Trauma clean up, or crime scene clean up, is a topic that nobody wants to have to think about, let alone ever have to deal with personally.  Whether it is a violent murder or suicide, or a case of an unattended death, families are left traumatized, devastated, and with a large to do list. In the midst of the grieving process, families must make funeral arrangements, deal with end of life financial items, as well as communicating the tragedy to friends and family. With so much to do, the clean up process is often overlooked.

In many cases, families do not move out of their homes following a death that occurred in that very home. It is then the job of the restoration company to come in and return the scene to its pre-loss condition.

The average person not familiar with bio-hazard clean up may believe that wiping up the blood left on the walls and contents and giving the affected carpet a good scrubbing is sufficient.  Unfortunately that is not the case. For example, a thumbnail-sized bloodstain on the carpet could have a 2-foot diameter bloodstain on the floorboards beneath it. As you may imagine the “hidden” blood is carrying germs, bacteria, and possible infectious disease. For the safety of the family and the restoration team, all blood needs to be approached as if it were carrying blood-borne pathogens, such as HIV and hepatitis. This is why these types of situations call for a professional company that specializes in blood and biohazard remediation.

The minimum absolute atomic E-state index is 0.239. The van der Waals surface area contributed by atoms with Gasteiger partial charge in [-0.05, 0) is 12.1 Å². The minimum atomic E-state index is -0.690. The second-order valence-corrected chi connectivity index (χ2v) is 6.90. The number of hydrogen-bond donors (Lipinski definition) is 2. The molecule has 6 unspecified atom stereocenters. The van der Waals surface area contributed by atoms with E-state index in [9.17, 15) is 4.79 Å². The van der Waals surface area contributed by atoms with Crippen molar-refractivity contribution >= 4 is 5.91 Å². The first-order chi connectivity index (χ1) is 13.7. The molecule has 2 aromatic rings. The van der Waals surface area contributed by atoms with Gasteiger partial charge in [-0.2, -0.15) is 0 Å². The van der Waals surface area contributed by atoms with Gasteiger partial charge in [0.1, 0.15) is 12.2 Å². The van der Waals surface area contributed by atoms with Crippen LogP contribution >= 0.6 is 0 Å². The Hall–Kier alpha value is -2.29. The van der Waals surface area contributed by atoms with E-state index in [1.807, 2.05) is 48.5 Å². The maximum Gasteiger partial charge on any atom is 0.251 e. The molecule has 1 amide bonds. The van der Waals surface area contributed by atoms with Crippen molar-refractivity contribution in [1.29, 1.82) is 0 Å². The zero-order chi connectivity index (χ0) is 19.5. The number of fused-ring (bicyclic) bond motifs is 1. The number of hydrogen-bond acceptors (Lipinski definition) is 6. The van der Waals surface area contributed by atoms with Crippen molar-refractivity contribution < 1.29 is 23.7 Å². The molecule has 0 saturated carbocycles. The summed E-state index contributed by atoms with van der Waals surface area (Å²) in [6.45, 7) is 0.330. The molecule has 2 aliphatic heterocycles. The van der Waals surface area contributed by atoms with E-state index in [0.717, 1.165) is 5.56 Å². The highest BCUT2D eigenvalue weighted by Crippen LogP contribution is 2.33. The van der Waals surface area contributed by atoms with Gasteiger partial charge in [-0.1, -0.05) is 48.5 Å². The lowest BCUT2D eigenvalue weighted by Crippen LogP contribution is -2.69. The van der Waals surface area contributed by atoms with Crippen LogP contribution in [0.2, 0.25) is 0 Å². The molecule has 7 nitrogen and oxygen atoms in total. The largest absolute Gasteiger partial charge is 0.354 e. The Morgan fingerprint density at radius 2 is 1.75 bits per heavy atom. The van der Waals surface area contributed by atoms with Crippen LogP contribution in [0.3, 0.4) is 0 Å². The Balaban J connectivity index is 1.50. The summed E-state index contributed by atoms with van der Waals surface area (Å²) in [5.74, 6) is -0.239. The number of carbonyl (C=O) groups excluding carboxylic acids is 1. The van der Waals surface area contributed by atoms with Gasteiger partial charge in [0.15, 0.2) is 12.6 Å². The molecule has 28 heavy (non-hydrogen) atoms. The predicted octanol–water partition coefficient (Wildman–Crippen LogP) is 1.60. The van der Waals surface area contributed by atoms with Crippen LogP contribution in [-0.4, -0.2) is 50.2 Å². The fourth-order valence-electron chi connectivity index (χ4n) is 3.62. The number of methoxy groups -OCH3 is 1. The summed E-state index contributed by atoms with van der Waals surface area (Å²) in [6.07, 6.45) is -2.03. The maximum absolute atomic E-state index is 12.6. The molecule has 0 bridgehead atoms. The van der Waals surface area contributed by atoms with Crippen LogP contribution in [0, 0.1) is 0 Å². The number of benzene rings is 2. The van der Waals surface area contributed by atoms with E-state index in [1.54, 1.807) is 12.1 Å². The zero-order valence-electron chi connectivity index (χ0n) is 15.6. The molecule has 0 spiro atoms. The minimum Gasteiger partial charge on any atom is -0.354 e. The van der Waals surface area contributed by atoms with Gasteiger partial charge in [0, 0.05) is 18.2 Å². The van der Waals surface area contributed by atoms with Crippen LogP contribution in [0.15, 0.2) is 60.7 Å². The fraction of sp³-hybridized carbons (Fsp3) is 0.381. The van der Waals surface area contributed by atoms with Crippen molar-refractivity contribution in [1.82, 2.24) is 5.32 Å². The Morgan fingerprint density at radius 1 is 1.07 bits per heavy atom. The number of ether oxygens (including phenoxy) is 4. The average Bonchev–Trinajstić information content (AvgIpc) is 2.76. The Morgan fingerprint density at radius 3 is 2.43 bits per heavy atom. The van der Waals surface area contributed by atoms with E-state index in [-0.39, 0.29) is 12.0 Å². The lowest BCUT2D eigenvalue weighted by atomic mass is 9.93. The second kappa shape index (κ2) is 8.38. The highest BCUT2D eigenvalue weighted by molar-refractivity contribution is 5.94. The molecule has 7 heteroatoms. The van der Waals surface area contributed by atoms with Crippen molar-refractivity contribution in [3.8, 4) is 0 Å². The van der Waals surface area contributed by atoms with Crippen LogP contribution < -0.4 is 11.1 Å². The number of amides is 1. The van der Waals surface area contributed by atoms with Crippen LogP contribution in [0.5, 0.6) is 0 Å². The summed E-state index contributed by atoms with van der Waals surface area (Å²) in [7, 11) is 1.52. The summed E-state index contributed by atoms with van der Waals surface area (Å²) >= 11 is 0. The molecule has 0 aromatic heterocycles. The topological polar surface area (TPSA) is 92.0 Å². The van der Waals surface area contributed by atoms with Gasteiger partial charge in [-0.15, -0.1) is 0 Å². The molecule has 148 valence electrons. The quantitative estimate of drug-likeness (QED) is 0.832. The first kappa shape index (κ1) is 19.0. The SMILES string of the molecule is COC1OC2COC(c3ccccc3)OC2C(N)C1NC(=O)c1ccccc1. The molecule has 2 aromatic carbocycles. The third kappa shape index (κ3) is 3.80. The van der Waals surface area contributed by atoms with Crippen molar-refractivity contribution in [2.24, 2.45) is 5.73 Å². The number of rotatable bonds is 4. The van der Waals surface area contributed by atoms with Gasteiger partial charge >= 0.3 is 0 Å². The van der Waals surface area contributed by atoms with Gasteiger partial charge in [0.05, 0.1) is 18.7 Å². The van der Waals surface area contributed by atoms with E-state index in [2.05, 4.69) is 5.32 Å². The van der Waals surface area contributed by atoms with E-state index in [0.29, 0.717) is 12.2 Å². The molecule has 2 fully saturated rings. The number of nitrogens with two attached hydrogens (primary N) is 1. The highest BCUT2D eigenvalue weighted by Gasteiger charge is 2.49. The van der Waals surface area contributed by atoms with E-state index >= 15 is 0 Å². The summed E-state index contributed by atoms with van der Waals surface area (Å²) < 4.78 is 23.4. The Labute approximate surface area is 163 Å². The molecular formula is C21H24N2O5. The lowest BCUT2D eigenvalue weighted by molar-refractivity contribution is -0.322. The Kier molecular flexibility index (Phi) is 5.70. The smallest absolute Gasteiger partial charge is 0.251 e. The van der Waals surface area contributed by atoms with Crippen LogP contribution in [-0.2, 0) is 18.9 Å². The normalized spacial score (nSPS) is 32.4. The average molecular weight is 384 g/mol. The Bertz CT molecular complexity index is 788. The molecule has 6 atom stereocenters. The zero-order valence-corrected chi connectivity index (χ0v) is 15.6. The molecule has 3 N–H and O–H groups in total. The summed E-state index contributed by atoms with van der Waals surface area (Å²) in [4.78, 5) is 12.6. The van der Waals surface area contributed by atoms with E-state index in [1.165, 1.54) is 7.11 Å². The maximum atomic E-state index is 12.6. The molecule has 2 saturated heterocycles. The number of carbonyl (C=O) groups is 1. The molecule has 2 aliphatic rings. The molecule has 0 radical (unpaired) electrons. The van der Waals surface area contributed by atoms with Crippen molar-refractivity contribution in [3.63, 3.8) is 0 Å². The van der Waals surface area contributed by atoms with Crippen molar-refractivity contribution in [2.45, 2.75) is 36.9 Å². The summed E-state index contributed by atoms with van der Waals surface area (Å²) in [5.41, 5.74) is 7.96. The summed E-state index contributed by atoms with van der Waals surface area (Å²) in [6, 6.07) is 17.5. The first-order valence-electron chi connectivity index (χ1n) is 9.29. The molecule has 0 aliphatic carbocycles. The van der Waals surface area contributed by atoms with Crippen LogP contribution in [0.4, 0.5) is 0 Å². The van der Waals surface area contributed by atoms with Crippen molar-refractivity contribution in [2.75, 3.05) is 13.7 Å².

The safety precautions and training a certified restoration team needs is:

First and foremost, a certified technician dressed head to toe with personal protective equipment which is commonly known as PPE. This includes a one-time-use suit, gloves, boots, and a respirator. They should also have all the proper vaccinations to prevent them from potential diseases. The supplies they need can include, but are not limited to, biohazard waste containers, buckets, spray bottles, brushes, hospital grade disinfectants, putty knives, and shovels. Ozone machines and/or thermo foggers, may also be required if there is a smell left behind that cannot be removed through basic ventilation.

When the scene is released by the proper authorities, now the work can begin. The scope of the work can range from containment, carpet and drywall removal, remnants removal, and contents scrubbing.   It should be noted that every drop of blood needs to be completely removed. Any bodily fluid left behind has a potential for blood-borne disease.

The final step in violent death clean up is properly disposing of the biohazard material. You cannot put hazardous waste in a regular landfill.  In order to transport the waste, companies need a special permit, and the waste must be burned in a medical waste incinerator.

Whatever the specific situation, when it comes to trauma cleanup, safety is paramount and it is best to call a professional.